The report that regulators are failing to enforce compliance on Servicemember Civil Relief Act violations fits in a continuum of regulatory failure around the foreclosure crisis. We know that HAMP and HARP have underperformed, and that the settlements around foreclosure fraud fell somewhat below a slap on the wrist. The foreclosure review process, initiated by the OCC and the Federal Reserve, have only served to confuse borrowers:
Nothing about the letter that Keturah Miller received late last year indicated it could be worth as much as $125,000 to her. So she put it aside, forgetting about it for months until she stumbled across it while cleaning.
Miller, 34, a family liaison worker with the New York City Department of Education, read it over four times. It still made no sense to her.
“I can read the words, but the meaning of what they’re saying? That’s the confusing part for me,” she said […]
So far, fewer than 5 percent of the potential beneficiaries – 214,000 – have requested a review of their cases, a number critics say confirms their suspicion that the process was designed to protect banks, not help consumers.
While there is no national figure for how many families were harmed by servicing errors, a February 2012 audit by San Francisco County officials found that about 84 percent of the 400 foreclosures they examined contained irregularities.
I’ve previously discussed the GAO report on the foreclosure review process, showing that the forms were unintelligible and the process generally designed to find little or no flaws with the banks.
The public wants effective oversight of Wall Street, but you cannot really accomplish that by continuing to empower the same regulators failing at their jobs with more regulations to enforce. We’re talking about a regulatory apparatus that has done nothing in the face of this:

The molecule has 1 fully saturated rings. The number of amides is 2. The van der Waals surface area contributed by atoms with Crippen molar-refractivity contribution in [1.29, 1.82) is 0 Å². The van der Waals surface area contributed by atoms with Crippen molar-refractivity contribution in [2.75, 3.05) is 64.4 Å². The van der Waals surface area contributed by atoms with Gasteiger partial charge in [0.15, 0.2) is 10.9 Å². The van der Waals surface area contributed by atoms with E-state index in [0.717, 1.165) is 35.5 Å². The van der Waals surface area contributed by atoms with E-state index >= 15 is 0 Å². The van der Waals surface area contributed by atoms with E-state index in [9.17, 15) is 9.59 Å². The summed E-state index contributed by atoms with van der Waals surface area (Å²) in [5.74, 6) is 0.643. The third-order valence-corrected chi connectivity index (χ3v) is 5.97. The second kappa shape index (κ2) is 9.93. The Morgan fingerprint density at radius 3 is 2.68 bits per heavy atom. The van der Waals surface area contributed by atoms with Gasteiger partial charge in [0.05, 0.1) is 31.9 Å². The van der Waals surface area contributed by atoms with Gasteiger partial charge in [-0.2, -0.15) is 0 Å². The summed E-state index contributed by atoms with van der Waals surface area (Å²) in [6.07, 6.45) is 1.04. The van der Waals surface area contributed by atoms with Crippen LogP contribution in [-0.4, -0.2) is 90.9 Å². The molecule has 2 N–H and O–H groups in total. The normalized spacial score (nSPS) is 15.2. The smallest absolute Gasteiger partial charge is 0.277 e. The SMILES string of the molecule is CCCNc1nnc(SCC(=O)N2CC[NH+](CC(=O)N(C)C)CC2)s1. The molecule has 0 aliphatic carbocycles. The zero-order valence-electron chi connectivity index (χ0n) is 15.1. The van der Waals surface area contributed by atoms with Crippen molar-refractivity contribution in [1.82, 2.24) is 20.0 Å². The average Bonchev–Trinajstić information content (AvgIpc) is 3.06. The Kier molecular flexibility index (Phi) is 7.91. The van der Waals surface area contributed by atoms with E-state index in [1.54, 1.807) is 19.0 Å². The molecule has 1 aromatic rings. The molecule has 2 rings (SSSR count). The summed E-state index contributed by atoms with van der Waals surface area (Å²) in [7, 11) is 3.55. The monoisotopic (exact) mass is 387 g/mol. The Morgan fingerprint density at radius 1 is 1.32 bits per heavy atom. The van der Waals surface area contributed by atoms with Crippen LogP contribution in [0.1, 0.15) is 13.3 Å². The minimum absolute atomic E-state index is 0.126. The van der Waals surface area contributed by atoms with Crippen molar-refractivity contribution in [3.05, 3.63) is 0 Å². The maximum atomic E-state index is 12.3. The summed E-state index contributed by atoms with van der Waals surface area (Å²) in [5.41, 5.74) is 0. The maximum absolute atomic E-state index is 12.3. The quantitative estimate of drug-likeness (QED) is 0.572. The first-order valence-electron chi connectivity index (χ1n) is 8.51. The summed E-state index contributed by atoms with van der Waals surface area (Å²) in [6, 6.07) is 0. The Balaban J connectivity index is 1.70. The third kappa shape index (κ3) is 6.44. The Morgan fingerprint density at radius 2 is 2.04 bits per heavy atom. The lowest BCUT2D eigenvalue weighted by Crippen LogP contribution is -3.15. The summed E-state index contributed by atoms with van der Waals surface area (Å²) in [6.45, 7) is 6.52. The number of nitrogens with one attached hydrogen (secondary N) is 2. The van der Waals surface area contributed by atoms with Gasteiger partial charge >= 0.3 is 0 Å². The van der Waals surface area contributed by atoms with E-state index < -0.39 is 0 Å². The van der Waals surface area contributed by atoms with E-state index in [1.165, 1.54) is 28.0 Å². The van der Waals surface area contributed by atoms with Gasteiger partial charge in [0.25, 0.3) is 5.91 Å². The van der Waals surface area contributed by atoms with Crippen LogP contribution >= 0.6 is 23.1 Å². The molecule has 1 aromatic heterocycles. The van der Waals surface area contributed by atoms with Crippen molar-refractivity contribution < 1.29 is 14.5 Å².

In Clawson, Mich., Nancy Cox returned home to find her possessions in the front yard, smashed with a sledgehammer, and a chalk drawing of a clown face on her garage with the tagline, “another job well done.”
For Kenneth and Margaret Karpa in Pittsburgh, china and photos of their daughter were damaged. Missing belongings included a coin collection and the family cat.
In Kansas City, Allen Danforth discovered his elderly parents’ furnishings — tables, chairs, family heirlooms — gone.
These homeowners allege in separate lawsuits that a contractor hired by a major bank to preserve abandoned properties against damage, mistakenly entered their homes while they were still occupied. In most cases, it appears that the contractor, known as a property inspector or property preserver, broke in after ignoring obvious signs of occupation: lights turned on, grass mowed and homes fully furnished […]
A review of court records by The Huffington Post turned up more than 50 homeowner lawsuits against banks and the two largest property management contractors in the U.S., Safeguard Properties and Lender Processing Services, stemming from break-ins of occupied homes. The allegations follow five years of generally woeful management of the foreclosure industry by all involved, as the inspector general for the Federal Housing Finance Agency, which oversees Fannie Mae and Freddie Mac, is raising red flags about the lack of contractor oversight by the government-backed mortgage giants.
If regulators cannot safeguard against illegal breaking and entering, I don’t know what hope there is for actual accountability for other crimes.